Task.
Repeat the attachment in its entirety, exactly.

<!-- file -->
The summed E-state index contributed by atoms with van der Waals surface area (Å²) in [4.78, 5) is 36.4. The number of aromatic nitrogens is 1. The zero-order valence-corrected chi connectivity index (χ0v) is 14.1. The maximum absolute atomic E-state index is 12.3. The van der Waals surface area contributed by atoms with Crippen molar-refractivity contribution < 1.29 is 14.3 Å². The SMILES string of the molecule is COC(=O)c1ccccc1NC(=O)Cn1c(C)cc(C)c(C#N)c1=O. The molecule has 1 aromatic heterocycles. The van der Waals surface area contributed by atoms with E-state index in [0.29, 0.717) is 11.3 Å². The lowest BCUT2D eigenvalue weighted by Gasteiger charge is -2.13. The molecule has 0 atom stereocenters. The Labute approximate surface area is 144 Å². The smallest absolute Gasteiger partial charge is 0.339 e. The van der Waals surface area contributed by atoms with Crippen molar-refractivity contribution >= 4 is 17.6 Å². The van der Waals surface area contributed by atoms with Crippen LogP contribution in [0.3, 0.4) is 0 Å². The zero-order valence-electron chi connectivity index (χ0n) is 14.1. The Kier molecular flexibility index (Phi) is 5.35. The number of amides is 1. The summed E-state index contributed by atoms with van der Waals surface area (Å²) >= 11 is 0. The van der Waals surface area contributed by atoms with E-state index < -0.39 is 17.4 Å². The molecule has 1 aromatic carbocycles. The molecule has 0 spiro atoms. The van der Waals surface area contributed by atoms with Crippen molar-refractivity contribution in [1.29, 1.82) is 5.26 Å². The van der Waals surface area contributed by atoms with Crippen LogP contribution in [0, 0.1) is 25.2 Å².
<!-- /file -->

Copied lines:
The summed E-state index contributed by atoms with van der Waals surface area (Å²) in [4.78, 5) is 36.4. The number of aromatic nitrogens is 1. The zero-order valence-corrected chi connectivity index (χ0v) is 14.1. The maximum absolute atomic E-state index is 12.3. The van der Waals surface area contributed by atoms with Crippen molar-refractivity contribution < 1.29 is 14.3 Å². The SMILES string of the molecule is COC(=O)c1ccccc1NC(=O)Cn1c(C)cc(C)c(C#N)c1=O. The molecule has 1 aromatic heterocycles. The van der Waals surface area contributed by atoms with E-state index in [0.29, 0.717) is 11.3 Å². The lowest BCUT2D eigenvalue weighted by Gasteiger charge is -2.13. The molecule has 0 atom stereocenters. The Labute approximate surface area is 144 Å². The smallest absolute Gasteiger partial charge is 0.339 e. The van der Waals surface area contributed by atoms with Crippen molar-refractivity contribution >= 4 is 17.6 Å². The van der Waals surface area contributed by atoms with Crippen LogP contribution in [0.3, 0.4) is 0 Å². The zero-order valence-electron chi connectivity index (χ0n) is 14.1. The Kier molecular flexibility index (Phi) is 5.35. The number of amides is 1. The summed E-state index contributed by atoms with van der Waals surface area (Å²) >= 11 is 0. The van der Waals surface area contributed by atoms with E-state index < -0.39 is 17.4 Å². The molecule has 1 aromatic carbocycles. The molecule has 0 spiro atoms. The van der Waals surface area contributed by atoms with Crippen molar-refractivity contribution in [1.29, 1.82) is 5.26 Å². The van der Waals surface area contributed by atoms with Crippen LogP contribution in [0, 0.1) is 25.2 Å².